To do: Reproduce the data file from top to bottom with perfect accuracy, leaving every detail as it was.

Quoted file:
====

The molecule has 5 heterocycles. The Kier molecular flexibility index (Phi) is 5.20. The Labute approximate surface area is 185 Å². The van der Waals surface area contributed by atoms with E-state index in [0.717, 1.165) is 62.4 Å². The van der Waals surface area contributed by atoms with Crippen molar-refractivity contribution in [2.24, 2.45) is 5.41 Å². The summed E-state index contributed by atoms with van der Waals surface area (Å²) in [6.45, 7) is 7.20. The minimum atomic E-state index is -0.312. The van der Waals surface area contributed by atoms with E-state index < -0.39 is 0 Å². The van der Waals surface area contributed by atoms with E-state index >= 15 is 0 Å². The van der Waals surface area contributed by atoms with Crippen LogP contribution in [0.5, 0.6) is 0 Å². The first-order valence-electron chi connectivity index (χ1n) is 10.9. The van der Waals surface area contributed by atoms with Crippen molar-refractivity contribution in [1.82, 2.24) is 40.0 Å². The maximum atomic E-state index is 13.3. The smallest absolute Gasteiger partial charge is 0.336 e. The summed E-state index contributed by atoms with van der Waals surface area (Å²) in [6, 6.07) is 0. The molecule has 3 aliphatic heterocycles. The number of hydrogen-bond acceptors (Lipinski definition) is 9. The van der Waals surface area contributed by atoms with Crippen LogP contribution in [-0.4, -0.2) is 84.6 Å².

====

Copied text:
The molecule has 5 heterocycles. The Kier molecular flexibility index (Phi) is 5.20. The Labute approximate surface area is 185 Å². The van der Waals surface area contributed by atoms with E-state index in [0.717, 1.165) is 62.4 Å². The van der Waals surface area contributed by atoms with Crippen molar-refractivity contribution in [2.24, 2.45) is 5.41 Å². The summed E-state index contributed by atoms with van der Waals surface area (Å²) in [6.45, 7) is 7.20. The minimum atomic E-state index is -0.312. The van der Waals surface area contributed by atoms with E-state index < -0.39 is 0 Å². The van der Waals surface area contributed by atoms with E-state index >= 15 is 0 Å². The van der Waals surface area contributed by atoms with Crippen LogP contribution in [0.5, 0.6) is 0 Å². The first-order valence-electron chi connectivity index (χ1n) is 10.9. The van der Waals surface area contributed by atoms with Crippen molar-refractivity contribution in [1.82, 2.24) is 40.0 Å². The maximum atomic E-state index is 13.3. The smallest absolute Gasteiger partial charge is 0.336 e. The summed E-state index contributed by atoms with van der Waals surface area (Å²) in [6, 6.07) is 0. The molecule has 3 aliphatic heterocycles. The number of hydrogen-bond acceptors (Lipinski definition) is 9. The van der Waals surface area contributed by atoms with Crippen LogP contribution in [-0.4, -0.2) is 84.6 Å².